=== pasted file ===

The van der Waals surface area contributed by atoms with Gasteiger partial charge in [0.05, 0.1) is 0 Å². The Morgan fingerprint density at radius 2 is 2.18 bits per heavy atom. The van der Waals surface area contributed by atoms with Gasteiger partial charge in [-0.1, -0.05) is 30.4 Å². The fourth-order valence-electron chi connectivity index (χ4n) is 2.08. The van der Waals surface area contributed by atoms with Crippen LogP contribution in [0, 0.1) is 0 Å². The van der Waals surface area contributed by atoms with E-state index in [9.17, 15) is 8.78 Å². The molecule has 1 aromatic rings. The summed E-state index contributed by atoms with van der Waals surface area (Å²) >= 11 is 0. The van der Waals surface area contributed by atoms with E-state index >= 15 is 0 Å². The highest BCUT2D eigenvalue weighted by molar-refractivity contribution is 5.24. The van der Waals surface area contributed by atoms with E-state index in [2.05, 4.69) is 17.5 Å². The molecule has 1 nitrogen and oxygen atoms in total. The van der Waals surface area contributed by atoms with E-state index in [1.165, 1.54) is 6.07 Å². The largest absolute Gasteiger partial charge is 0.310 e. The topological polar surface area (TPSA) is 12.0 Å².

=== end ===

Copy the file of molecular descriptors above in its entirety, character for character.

The van der Waals surface area contributed by atoms with Gasteiger partial charge in [0.05, 0.1) is 0 Å². The Morgan fingerprint density at radius 2 is 2.18 bits per heavy atom. The van der Waals surface area contributed by atoms with Gasteiger partial charge in [-0.1, -0.05) is 30.4 Å². The fourth-order valence-electron chi connectivity index (χ4n) is 2.08. The van der Waals surface area contributed by atoms with Crippen LogP contribution in [0, 0.1) is 0 Å². The van der Waals surface area contributed by atoms with E-state index in [9.17, 15) is 8.78 Å². The molecule has 1 aromatic rings. The summed E-state index contributed by atoms with van der Waals surface area (Å²) >= 11 is 0. The van der Waals surface area contributed by atoms with E-state index >= 15 is 0 Å². The highest BCUT2D eigenvalue weighted by molar-refractivity contribution is 5.24. The van der Waals surface area contributed by atoms with E-state index in [2.05, 4.69) is 17.5 Å². The molecule has 1 nitrogen and oxygen atoms in total. The van der Waals surface area contributed by atoms with E-state index in [1.165, 1.54) is 6.07 Å². The largest absolute Gasteiger partial charge is 0.310 e. The topological polar surface area (TPSA) is 12.0 Å².